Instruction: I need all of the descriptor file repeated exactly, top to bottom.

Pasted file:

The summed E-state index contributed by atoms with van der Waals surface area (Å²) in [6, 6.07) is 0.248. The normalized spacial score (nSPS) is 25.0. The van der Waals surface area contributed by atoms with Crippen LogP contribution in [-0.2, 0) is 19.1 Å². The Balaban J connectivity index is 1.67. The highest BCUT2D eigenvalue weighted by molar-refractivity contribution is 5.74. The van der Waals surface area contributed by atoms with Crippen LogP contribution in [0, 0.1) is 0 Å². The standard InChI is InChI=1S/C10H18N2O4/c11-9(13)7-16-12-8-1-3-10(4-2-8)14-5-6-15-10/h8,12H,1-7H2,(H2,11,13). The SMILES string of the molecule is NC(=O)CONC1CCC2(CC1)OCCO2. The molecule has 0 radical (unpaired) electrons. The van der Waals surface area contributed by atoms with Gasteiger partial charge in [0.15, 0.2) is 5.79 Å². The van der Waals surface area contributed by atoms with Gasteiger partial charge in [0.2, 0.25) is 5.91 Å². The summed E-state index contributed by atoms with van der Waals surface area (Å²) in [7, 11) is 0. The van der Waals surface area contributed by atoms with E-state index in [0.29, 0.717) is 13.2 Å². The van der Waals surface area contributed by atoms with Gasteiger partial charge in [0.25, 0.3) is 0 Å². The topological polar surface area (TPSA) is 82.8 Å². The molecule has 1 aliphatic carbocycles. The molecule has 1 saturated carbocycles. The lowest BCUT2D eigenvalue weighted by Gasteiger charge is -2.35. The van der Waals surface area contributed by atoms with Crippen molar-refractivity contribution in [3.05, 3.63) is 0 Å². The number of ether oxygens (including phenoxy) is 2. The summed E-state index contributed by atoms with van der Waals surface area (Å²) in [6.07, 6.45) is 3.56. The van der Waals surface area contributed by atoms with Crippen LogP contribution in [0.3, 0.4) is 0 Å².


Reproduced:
The summed E-state index contributed by atoms with van der Waals surface area (Å²) in [6, 6.07) is 0.248. The normalized spacial score (nSPS) is 25.0. The van der Waals surface area contributed by atoms with Crippen LogP contribution in [-0.2, 0) is 19.1 Å². The Balaban J connectivity index is 1.67. The highest BCUT2D eigenvalue weighted by molar-refractivity contribution is 5.74. The van der Waals surface area contributed by atoms with Crippen LogP contribution in [0, 0.1) is 0 Å². The standard InChI is InChI=1S/C10H18N2O4/c11-9(13)7-16-12-8-1-3-10(4-2-8)14-5-6-15-10/h8,12H,1-7H2,(H2,11,13). The SMILES string of the molecule is NC(=O)CONC1CCC2(CC1)OCCO2. The molecule has 0 radical (unpaired) electrons. The van der Waals surface area contributed by atoms with Gasteiger partial charge in [0.15, 0.2) is 5.79 Å². The van der Waals surface area contributed by atoms with Gasteiger partial charge in [0.2, 0.25) is 5.91 Å². The summed E-state index contributed by atoms with van der Waals surface area (Å²) in [7, 11) is 0. The van der Waals surface area contributed by atoms with E-state index in [0.29, 0.717) is 13.2 Å². The van der Waals surface area contributed by atoms with Gasteiger partial charge in [0.25, 0.3) is 0 Å². The topological polar surface area (TPSA) is 82.8 Å². The molecule has 1 aliphatic carbocycles. The molecule has 1 saturated carbocycles. The lowest BCUT2D eigenvalue weighted by Gasteiger charge is -2.35. The van der Waals surface area contributed by atoms with Crippen molar-refractivity contribution in [3.05, 3.63) is 0 Å². The number of ether oxygens (including phenoxy) is 2. The summed E-state index contributed by atoms with van der Waals surface area (Å²) in [6.07, 6.45) is 3.56. The van der Waals surface area contributed by atoms with Crippen LogP contribution in [0.3, 0.4) is 0 Å².